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Larry Abramson

1906, Israel, 2003

Charcoal on paper
8 parts, overall size 212x302 cm

Courtesy of the artist

1906 is the title of Larry Abramson’s extensive series from the years 2002-2004. The artist embarks on a quest for traces in ruins: ruins caused by war, terrorism and earthquakes, but also in construction sites and piles of building waste. 1906 was painted in direct dialogue with Felix Nussbaum’s last painting, Death Triumphant, completed on 18 April 1944, some two months before the artist was captured and sent to his

death in Auschwitz.

Abramson was motivated to enter this dialogue by the close connection between Nussbaum’s last painting and issues of the contemporary discourse: both artists engage with the collapse of an entire living environment – Nussbaum through his apocalyptic scenario and Abramson through his landscapes that are rehabilitated out of numerous fragments. While creating his Pile series, which he based on photographs of demolished residential buildings and dumps of building waste, Larry

Abramson found in Nussbaum’s painting a model that enabled him to confront the theme of ruin creatively. Opposite the destruction in Nussbaum’s paintings, Abramson proposes a new construction of his own. “Ruins always have been the starting point of something new. Ruins are the future, because everything that is, passes”,said Anselm Kiefer. His words also allude to a passage from Isaiah: “On that day his stronghold cities shall be like the deserted sites…” (Isa. 17.9). The prophet simultaneously sees both the cities in the present and their destruction in the future,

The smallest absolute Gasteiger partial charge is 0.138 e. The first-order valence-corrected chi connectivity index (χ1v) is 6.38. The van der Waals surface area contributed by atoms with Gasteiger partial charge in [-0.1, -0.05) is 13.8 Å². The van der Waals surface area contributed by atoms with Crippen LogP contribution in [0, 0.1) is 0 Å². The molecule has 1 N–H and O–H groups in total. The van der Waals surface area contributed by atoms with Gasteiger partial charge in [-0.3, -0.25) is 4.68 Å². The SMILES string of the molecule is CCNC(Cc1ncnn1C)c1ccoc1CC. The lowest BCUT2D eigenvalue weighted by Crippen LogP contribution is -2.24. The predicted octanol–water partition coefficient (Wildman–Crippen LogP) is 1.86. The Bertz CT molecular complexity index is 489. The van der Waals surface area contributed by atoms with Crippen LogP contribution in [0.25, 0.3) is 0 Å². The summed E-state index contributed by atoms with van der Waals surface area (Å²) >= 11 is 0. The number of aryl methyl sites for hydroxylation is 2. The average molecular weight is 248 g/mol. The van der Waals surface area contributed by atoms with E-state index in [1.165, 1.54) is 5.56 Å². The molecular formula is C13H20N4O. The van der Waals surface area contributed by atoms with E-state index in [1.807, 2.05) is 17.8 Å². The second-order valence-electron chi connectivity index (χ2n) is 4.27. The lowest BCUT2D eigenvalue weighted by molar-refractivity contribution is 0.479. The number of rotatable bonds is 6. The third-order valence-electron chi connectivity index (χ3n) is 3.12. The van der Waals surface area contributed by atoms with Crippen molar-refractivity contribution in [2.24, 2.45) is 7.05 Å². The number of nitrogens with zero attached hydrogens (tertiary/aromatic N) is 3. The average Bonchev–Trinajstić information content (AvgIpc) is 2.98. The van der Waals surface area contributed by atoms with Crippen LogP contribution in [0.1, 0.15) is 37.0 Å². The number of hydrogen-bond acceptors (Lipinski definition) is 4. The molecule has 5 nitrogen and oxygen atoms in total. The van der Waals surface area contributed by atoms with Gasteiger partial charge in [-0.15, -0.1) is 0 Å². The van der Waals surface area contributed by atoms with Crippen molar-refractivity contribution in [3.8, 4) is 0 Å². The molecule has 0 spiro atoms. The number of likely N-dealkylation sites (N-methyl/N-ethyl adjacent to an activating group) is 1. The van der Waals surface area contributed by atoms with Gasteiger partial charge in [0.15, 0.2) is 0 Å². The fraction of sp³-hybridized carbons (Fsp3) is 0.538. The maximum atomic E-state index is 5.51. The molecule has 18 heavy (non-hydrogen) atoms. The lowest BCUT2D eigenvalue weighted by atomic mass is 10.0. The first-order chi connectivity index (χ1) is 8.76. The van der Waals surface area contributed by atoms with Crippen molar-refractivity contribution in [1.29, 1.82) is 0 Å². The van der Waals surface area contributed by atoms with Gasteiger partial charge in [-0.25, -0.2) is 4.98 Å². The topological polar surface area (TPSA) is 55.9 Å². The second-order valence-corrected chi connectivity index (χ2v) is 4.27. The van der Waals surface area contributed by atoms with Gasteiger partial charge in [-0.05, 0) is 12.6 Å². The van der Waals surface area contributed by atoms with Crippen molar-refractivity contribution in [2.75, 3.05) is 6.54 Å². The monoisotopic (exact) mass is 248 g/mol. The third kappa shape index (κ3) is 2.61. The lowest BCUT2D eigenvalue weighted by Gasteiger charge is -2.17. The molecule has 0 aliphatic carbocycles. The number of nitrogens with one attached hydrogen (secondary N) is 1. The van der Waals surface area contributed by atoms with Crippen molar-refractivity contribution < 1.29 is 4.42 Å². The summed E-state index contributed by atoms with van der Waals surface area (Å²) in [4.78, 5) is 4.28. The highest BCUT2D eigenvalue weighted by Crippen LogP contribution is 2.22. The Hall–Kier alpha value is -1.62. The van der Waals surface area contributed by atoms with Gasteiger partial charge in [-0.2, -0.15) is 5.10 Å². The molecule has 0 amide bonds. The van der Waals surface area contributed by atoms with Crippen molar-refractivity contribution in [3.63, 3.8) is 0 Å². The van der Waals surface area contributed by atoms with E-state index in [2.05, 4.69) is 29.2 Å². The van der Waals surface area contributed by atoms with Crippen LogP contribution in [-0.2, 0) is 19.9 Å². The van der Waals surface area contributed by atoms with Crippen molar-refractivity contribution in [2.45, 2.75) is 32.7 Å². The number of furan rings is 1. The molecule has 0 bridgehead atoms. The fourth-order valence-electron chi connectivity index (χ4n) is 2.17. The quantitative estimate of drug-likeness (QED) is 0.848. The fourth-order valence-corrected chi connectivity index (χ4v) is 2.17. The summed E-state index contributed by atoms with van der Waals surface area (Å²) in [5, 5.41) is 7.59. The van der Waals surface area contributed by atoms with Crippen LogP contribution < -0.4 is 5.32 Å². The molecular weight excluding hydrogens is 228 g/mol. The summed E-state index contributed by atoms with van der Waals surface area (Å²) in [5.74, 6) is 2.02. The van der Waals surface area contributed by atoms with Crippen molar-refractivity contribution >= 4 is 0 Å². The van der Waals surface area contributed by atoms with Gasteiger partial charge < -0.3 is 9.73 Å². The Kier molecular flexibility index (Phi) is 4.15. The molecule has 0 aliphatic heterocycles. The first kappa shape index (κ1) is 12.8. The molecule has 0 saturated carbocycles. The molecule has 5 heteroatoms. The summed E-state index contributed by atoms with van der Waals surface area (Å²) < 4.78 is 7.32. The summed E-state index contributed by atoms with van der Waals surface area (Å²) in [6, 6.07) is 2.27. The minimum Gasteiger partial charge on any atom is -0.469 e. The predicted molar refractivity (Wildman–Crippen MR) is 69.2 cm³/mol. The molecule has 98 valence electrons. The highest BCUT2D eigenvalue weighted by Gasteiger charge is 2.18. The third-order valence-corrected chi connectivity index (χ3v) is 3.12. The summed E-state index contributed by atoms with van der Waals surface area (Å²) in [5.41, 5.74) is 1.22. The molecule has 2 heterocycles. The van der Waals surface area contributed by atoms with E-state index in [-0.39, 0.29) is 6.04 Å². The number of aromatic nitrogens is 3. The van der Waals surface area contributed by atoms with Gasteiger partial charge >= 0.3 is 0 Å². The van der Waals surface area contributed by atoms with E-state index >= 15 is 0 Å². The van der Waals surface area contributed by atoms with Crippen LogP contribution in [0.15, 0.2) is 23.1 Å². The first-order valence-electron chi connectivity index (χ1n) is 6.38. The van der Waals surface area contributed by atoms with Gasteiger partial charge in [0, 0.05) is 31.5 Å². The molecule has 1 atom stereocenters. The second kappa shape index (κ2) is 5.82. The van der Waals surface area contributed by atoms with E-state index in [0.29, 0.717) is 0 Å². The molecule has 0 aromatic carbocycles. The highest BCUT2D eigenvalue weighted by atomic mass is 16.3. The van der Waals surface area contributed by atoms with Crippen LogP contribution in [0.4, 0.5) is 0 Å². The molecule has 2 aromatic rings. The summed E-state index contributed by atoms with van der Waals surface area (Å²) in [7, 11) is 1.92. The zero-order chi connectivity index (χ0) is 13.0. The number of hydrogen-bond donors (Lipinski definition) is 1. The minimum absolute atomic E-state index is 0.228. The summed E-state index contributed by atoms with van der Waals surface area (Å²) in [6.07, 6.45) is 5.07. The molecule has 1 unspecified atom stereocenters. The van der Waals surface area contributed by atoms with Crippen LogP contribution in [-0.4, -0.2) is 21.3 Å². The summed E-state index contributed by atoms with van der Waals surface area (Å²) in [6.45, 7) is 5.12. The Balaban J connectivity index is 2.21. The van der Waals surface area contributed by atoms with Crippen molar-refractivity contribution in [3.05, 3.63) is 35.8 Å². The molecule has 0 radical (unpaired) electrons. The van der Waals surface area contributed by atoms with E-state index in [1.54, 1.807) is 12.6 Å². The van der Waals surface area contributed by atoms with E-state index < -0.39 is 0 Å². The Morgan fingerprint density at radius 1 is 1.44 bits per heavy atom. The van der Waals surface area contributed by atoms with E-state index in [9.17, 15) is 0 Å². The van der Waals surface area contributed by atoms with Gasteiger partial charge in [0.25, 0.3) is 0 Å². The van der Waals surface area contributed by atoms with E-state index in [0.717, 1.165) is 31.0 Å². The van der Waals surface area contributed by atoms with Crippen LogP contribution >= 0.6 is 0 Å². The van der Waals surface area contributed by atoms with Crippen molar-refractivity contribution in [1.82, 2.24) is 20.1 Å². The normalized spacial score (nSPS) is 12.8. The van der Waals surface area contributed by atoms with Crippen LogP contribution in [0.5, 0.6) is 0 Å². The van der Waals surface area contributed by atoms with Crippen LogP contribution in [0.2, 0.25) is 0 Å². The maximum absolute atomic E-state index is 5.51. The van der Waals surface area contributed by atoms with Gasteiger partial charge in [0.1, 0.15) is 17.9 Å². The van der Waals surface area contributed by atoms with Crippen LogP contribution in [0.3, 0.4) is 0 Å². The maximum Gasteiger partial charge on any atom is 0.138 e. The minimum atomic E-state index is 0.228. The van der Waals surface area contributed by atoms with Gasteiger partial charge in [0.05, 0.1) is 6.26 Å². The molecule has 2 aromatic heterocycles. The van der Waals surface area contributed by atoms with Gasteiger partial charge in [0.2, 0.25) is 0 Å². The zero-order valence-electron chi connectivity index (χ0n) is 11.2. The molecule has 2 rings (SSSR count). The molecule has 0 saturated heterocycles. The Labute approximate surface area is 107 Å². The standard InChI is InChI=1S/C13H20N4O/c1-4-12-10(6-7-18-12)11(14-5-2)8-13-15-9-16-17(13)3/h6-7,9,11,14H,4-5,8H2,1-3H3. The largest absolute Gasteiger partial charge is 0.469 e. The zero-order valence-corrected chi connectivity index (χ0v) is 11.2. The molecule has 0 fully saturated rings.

and this perspective can also be applied to Larry Abramson’s works. Felix Nussbaum’s Death Triumphant depicts a landscape of war where there are no living plants, only bullet-riddled trees, remnants of walls and a destroyed building. Cloaked skeletons dance on the ruins of Western civilization.

In his work, Abramson combines fragments from Western culture and from Jewish identity, in a minimalistic language that avoids direct political or religious statement. Abramson works in the no-man’s-land between the concrete and the non-concrete, thus leaving the viewer an expanse of interpretation for his own experience. The sense of vulnerability evoked by Abramson’s works makes them a universal expression of all human tragedies.

Inge Jaehner